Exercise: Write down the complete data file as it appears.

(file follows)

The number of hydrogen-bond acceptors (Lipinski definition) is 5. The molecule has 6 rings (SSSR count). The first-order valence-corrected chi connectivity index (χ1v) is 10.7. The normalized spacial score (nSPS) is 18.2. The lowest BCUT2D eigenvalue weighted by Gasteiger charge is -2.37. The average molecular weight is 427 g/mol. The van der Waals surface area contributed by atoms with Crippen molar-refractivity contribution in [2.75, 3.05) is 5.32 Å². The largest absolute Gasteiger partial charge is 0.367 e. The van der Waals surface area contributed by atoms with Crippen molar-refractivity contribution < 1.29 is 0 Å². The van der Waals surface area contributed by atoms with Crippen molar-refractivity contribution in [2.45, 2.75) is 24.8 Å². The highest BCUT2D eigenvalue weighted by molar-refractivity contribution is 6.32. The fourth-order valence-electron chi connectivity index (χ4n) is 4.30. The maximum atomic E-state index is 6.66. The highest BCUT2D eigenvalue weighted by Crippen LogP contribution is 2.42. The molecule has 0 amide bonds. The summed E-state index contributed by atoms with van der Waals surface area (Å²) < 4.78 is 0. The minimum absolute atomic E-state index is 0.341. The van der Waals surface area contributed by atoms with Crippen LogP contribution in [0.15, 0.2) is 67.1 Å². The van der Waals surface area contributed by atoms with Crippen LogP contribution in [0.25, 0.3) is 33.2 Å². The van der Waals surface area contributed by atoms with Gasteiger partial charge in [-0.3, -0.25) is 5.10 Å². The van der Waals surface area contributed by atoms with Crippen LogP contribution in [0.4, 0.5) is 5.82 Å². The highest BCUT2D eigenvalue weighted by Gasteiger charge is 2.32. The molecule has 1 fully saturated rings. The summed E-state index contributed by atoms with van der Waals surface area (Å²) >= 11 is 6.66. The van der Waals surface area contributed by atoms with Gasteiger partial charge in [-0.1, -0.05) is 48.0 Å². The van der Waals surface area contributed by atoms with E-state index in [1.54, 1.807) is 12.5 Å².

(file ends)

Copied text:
The number of hydrogen-bond acceptors (Lipinski definition) is 5. The molecule has 6 rings (SSSR count). The first-order valence-corrected chi connectivity index (χ1v) is 10.7. The normalized spacial score (nSPS) is 18.2. The lowest BCUT2D eigenvalue weighted by Gasteiger charge is -2.37. The average molecular weight is 427 g/mol. The van der Waals surface area contributed by atoms with Crippen molar-refractivity contribution in [2.75, 3.05) is 5.32 Å². The largest absolute Gasteiger partial charge is 0.367 e. The van der Waals surface area contributed by atoms with Crippen molar-refractivity contribution < 1.29 is 0 Å². The van der Waals surface area contributed by atoms with Crippen molar-refractivity contribution in [2.45, 2.75) is 24.8 Å². The highest BCUT2D eigenvalue weighted by molar-refractivity contribution is 6.32. The fourth-order valence-electron chi connectivity index (χ4n) is 4.30. The maximum atomic E-state index is 6.66. The highest BCUT2D eigenvalue weighted by Crippen LogP contribution is 2.42. The molecule has 0 amide bonds. The summed E-state index contributed by atoms with van der Waals surface area (Å²) < 4.78 is 0. The minimum absolute atomic E-state index is 0.341. The van der Waals surface area contributed by atoms with Crippen LogP contribution in [0.15, 0.2) is 67.1 Å². The van der Waals surface area contributed by atoms with Crippen LogP contribution in [0.25, 0.3) is 33.2 Å². The van der Waals surface area contributed by atoms with Gasteiger partial charge in [-0.3, -0.25) is 5.10 Å². The van der Waals surface area contributed by atoms with Crippen LogP contribution in [0.4, 0.5) is 5.82 Å². The highest BCUT2D eigenvalue weighted by Gasteiger charge is 2.32. The molecule has 1 fully saturated rings. The summed E-state index contributed by atoms with van der Waals surface area (Å²) >= 11 is 6.66. The van der Waals surface area contributed by atoms with Gasteiger partial charge in [-0.1, -0.05) is 48.0 Å². The van der Waals surface area contributed by atoms with E-state index in [1.54, 1.807) is 12.5 Å².